Fox News: Anti-vaxxers among top ‘threats to global health,’ WHO says
“…The organization in a recently released list said that while vaccines are ‘one of the most cost-effective ways of avoiding disease,’ there are several reasons — including ‘complacency, convenience, and confidence’ — that are to blame…” (Darrah, 1/17).

Gizmodo: Ebola, HIV, Antivaxxers: The World Health Organization Names 2019’s Global Health Threats
“…The new inclusion (it wasn’t on WHO’s 2018 list) is the latest recognition of how dangerous the antivax movement has become…” (Cara, 1/17).

USA TODAY: People choosing not to vaccinate is now a global health threat, says WHO
“…WHO said that vaccines prevent two million to three million deaths a year and that improved global coverage on vaccinations could stop an additional 1.5 million deaths annually…” (Molina, 1/17).

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More News In Global Health

Al Jazeera: Syria’s war: Who is responsible for the dying children of Rukban? (Vohra, 1/18).

Business Insider: Mosquito-borne diseases kill millions of people each year. A team of scientists think genetic manipulation could wipe out the worst of them (Kotecki, 1/16).

The Economist: Vaccine researchers are preparing for Disease X (1/17).

Financial Times: How to change your diet to save the planet (Cookson, 1/17).

Healio: WHO raises concern about infectious disease risk in Syrian settlement (Bortz, 1/17).

IRIN: As Venezuela’s denied crisis deepens, local aid groups shift tactics (Schulman, 1/17).

The Lancet: Health-care inequity a challenge for Brazil’s new government (Alves/Fraser, 1/19).

Washington Post: Tiny Indian state proposes world’s biggest experiment with guaranteed income (Masih, 1/18).

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Editorials and Opinions

Health Workers, Security Forces Should Partner, Engage With Each Other To Improve Public Health

STAT: Health workers and security forces must collaborate, not collide
Nicholas Thomson, co-director of the Security and Health Executive Leadership Institute at the University of Melbourne School of Population and Global Health and research fellow at the Center for Public Health and Human Rights at the Johns Hopkins Bloomberg School of Public Health; Louis Lillywhite, former surgeon general of the United Kingdom armed forces and senior consulting fellow for the Centre on Global Health Security at Chatham House; and Auke van Dijk, senior strategist with the police of the Netherlands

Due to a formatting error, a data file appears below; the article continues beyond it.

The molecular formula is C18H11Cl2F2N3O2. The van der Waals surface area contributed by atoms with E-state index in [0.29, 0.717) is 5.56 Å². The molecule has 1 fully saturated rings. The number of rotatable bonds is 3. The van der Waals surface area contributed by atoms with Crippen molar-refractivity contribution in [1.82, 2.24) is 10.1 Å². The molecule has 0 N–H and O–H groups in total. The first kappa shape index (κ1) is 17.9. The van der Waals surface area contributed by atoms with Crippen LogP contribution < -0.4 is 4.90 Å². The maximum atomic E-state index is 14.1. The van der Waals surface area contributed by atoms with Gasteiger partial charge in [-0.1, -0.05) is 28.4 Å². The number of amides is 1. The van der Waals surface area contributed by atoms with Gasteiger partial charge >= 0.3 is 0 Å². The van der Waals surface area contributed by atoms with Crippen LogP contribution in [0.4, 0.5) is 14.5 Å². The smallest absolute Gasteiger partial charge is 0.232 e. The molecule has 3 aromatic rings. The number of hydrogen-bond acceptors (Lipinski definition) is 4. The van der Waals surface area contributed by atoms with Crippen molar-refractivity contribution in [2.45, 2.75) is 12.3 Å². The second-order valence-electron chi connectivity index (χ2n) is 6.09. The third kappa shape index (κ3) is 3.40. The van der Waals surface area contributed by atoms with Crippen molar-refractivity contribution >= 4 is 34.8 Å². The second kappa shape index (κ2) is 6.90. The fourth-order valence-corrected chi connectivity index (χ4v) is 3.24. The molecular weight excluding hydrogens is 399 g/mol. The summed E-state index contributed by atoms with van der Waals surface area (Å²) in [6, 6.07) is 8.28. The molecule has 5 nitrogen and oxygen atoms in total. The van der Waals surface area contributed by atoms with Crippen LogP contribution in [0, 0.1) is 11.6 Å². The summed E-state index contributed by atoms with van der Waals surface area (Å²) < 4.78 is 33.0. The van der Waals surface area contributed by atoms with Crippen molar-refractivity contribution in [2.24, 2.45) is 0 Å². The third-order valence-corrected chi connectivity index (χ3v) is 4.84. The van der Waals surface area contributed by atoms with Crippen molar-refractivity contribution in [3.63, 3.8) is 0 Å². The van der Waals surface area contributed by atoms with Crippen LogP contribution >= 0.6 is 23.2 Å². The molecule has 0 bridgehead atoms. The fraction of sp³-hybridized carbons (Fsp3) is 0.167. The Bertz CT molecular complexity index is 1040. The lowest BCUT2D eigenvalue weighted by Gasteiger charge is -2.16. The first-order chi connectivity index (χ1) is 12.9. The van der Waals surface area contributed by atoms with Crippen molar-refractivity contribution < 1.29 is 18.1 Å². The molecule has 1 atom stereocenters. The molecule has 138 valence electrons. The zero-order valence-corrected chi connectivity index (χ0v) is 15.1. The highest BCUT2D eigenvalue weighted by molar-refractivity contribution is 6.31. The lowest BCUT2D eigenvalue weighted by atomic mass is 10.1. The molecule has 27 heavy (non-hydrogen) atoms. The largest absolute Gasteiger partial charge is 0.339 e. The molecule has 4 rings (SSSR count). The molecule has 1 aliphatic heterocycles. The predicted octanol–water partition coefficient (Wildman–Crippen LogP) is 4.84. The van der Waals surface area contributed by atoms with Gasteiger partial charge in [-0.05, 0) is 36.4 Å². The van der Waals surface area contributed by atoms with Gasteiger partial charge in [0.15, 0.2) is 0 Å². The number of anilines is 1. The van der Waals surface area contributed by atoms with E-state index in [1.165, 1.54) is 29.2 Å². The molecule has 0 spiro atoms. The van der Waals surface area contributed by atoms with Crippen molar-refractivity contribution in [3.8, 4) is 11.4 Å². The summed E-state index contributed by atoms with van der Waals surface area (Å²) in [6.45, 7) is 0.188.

“Health care workers, police officers, and members of the military share the goal of keeping people safe. … As we and 17 others write in The Lancet Special Series on Security and Health, it is time to explore how all countries can prosper from partnerships that bridge health and security silos based on this shared vision: engagement of security forces, including police and the military, in public health is synergistic and beneficial. … Currently health workers and security forces are often thrown together yet are flying blind because there is no global framework or investment to facilitate their engagement. … [W]e need to engage and help govern and define how and where and when militaries and police can and do provide support for an enabling environment for public and global health. To that end it is vital that we make a case for investment in the kind of partnerships that going forward make it possible for both the security and health sectors to train their personnel with the skills and understanding to operationally engage with each other in pursuit of better global and public health outcomes” (1/17).

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Guyana, Other Countries Must Ensure Young People Have Access To Comprehensive Sexual, Reproductive Health Services

Project Syndicate: Saving Children from Having Children
Patricee Douglas, medical doctor, recipient of the 120 Under 40 award for leadership in family planning, and member of Women Across Differences

“…Guyana can lower its rate of teen pregnancy. But it will require significant changes in how Guyanese think about and address the issue of adolescent sexual activity. For starters, Guyana must implement comprehensive sex education and work to ensure that teachers have been trained to provide unbiased data and information. … Moreover, communities need to increase access to contraceptives and other sexual-health services … These reforms are essential to improve the life prospects of Guyana’s young people. If more teenagers had access to sex education and contraception, fewer girls would have their lives interrupted by pregnancy. Only by empowering women and girls with the resources to control their reproduction will the grim statistics that have long burdened Guyana — and many other countries — begin to change for the better” (1/17).

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The Lancet To Approach Nutrition From Several Perspectives In 2019

The Lancet: 2019: the year for nutrition
Editorial Board